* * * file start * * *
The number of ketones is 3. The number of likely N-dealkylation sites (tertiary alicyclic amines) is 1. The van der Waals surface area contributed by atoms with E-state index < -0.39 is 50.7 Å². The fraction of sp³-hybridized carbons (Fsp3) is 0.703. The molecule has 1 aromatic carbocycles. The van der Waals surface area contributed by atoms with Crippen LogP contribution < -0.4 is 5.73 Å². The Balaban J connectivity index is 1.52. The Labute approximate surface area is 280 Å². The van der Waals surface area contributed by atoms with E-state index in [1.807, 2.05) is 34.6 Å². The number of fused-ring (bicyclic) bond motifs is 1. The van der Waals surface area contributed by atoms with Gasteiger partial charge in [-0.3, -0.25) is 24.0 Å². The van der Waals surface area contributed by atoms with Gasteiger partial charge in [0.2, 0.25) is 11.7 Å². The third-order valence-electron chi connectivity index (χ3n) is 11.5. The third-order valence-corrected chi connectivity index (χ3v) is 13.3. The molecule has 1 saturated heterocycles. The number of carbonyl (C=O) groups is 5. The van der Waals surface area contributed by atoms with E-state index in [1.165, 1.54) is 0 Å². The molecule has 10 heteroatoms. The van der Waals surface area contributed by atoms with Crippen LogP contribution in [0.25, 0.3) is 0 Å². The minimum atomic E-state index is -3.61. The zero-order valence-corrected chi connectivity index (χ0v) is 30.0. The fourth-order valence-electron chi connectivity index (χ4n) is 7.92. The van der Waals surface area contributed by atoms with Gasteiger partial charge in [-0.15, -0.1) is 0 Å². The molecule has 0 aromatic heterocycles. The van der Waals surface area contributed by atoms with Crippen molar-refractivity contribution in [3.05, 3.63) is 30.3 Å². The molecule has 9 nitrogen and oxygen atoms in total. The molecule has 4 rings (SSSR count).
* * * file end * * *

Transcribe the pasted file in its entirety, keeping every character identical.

The number of ketones is 3. The number of likely N-dealkylation sites (tertiary alicyclic amines) is 1. The van der Waals surface area contributed by atoms with E-state index < -0.39 is 50.7 Å². The fraction of sp³-hybridized carbons (Fsp3) is 0.703. The molecule has 1 aromatic carbocycles. The van der Waals surface area contributed by atoms with Crippen LogP contribution < -0.4 is 5.73 Å². The Balaban J connectivity index is 1.52. The Labute approximate surface area is 280 Å². The van der Waals surface area contributed by atoms with E-state index in [1.807, 2.05) is 34.6 Å². The number of fused-ring (bicyclic) bond motifs is 1. The van der Waals surface area contributed by atoms with Gasteiger partial charge in [-0.3, -0.25) is 24.0 Å². The van der Waals surface area contributed by atoms with Gasteiger partial charge in [0.2, 0.25) is 11.7 Å². The third-order valence-electron chi connectivity index (χ3n) is 11.5. The third-order valence-corrected chi connectivity index (χ3v) is 13.3. The molecule has 1 saturated heterocycles. The number of carbonyl (C=O) groups is 5. The van der Waals surface area contributed by atoms with E-state index in [1.165, 1.54) is 0 Å². The molecule has 10 heteroatoms. The van der Waals surface area contributed by atoms with Crippen LogP contribution in [0.25, 0.3) is 0 Å². The minimum atomic E-state index is -3.61. The zero-order valence-corrected chi connectivity index (χ0v) is 30.0. The fourth-order valence-electron chi connectivity index (χ4n) is 7.92. The van der Waals surface area contributed by atoms with Gasteiger partial charge in [-0.15, -0.1) is 0 Å². The molecule has 0 aromatic heterocycles. The van der Waals surface area contributed by atoms with Crippen molar-refractivity contribution in [3.05, 3.63) is 30.3 Å². The molecule has 9 nitrogen and oxygen atoms in total. The molecule has 4 rings (SSSR count).